Betula Pollen Influx as an Indicator of Holocene Climate Change in Northwest Iceland

Monday, 15 December 2014
Sigrún Dögg Eddudóttir1, Egill Erlendsson1,2 and Guðrún Gísladóttir1,2, (1)University of Iceland, Institute of Life and Environmental Sciences, Reykjavik, Iceland, (2)University of Iceland, Institute of Earth Sciences, Reykjavik, Iceland
Downy birch (Betula pubescens Ehrh.) forest is the natural climax vegetation in Iceland and reconstructions of Holocene forest dynamics can potentially provide important information about climate and environmental change in the North Atlantic.

Pollen and macrofossil analysis have been carried out on a lake sediment core from Northwest Iceland, covering the period from the end of Younger Dryas to ca. 3000 cal. yr. BP.

Only the most recent Icelandic pollen studies have included Betula pollen influx (pollen grains deposited per cm2 per year). Comparison between the Betula pollen percentages and Betula pollen influx in the core show a different trend between the two methods of data presentation, particularly after birch forest has been established.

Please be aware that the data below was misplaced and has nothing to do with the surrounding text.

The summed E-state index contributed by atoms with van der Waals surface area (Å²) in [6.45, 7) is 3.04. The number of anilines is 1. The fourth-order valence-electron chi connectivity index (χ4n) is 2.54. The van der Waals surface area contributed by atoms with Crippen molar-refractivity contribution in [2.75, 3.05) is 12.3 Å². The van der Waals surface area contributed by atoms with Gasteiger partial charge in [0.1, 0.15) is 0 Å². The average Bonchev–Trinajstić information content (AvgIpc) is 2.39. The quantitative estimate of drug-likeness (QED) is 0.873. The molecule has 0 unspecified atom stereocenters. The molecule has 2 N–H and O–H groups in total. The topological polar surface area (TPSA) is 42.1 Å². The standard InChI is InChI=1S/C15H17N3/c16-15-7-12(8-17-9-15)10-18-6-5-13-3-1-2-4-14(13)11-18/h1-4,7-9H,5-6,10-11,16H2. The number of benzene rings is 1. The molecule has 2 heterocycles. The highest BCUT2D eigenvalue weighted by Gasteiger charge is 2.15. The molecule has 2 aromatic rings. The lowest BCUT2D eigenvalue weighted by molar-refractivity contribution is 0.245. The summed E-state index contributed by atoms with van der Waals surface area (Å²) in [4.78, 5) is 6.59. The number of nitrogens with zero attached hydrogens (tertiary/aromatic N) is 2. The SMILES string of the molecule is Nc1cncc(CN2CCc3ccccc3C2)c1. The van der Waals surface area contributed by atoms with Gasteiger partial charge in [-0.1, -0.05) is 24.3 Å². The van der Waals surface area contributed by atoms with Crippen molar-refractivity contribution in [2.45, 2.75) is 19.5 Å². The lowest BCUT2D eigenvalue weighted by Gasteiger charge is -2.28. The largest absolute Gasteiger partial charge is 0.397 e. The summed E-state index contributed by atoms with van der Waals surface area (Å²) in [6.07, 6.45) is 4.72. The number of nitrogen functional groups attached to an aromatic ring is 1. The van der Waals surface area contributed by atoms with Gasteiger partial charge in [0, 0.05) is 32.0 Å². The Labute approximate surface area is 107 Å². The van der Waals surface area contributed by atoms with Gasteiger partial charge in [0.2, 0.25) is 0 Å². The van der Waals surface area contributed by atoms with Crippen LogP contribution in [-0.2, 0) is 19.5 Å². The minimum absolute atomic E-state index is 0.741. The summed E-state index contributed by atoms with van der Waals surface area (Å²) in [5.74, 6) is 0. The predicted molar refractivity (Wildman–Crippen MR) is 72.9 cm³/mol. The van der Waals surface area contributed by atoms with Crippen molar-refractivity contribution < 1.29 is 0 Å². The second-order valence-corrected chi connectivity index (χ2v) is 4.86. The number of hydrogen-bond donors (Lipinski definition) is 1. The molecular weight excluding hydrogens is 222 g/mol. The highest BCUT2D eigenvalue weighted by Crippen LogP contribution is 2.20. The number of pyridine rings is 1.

Both methods show expansion of dwarf birch (Betula nana) dominated shrub heath during the early Holocene. The appearance of downy birch (Betula pubescens) woodland and subsequent decline is also represented by both methods and is supported by the macrofossil record.

The expansion of birch forest during the Holocene Thermal Maximum (HTM) is seen from high influx values of more than 2400 Betula grains cm-2 year-1 and Betula percentages above 80%. The influx decreases significantly at ca. 6600 cal. yr. BP and drops to less than 2000 Betula grains cm-2 year-1, decreasing upwards in the core. Betula percentage values become more variable and drop slightly at the same time, but not as prominently as the influx values.

The terrestrial response recorded in the Betula pollen influx corresponds to changes apparent in marine cores from Húnaflói bay, and signifies a sensitivity of the Holocene terrestrial ecosystem to climate fluctuations. Betula pollen influx is potentially a sensitive proxy for temperature changes in Iceland and should be included in future palynological studies in order to improve the interpretation of Holocene vegetation and climate changes.

The study is funded by the Eimskip University fund, University of Iceland Research Fund, Landsvirkjun’s Energy Research Fund, and the Icelandic Centre for Research (grant no.141842-051).